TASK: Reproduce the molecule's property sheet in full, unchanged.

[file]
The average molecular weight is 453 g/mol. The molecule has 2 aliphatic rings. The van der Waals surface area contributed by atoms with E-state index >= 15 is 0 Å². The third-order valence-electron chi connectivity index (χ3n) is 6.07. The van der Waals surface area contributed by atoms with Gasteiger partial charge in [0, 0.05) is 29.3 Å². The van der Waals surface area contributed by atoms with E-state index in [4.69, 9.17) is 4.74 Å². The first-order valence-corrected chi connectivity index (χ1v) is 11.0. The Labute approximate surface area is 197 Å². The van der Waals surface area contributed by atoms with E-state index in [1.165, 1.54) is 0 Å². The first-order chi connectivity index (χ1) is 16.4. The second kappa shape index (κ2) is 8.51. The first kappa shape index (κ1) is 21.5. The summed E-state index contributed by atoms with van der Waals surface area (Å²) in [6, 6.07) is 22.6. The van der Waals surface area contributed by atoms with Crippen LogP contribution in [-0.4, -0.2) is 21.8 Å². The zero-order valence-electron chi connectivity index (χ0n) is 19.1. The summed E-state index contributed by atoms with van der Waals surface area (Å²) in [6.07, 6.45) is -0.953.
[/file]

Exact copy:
The average molecular weight is 453 g/mol. The molecule has 2 aliphatic rings. The van der Waals surface area contributed by atoms with E-state index >= 15 is 0 Å². The third-order valence-electron chi connectivity index (χ3n) is 6.07. The van der Waals surface area contributed by atoms with Gasteiger partial charge in [0, 0.05) is 29.3 Å². The van der Waals surface area contributed by atoms with E-state index in [4.69, 9.17) is 4.74 Å². The first-order valence-corrected chi connectivity index (χ1v) is 11.0. The Labute approximate surface area is 197 Å². The van der Waals surface area contributed by atoms with E-state index in [1.165, 1.54) is 0 Å². The first-order chi connectivity index (χ1) is 16.4. The second kappa shape index (κ2) is 8.51. The first kappa shape index (κ1) is 21.5. The summed E-state index contributed by atoms with van der Waals surface area (Å²) in [6, 6.07) is 22.6. The van der Waals surface area contributed by atoms with Crippen LogP contribution in [-0.4, -0.2) is 21.8 Å². The zero-order valence-electron chi connectivity index (χ0n) is 19.1. The summed E-state index contributed by atoms with van der Waals surface area (Å²) in [6.07, 6.45) is -0.953.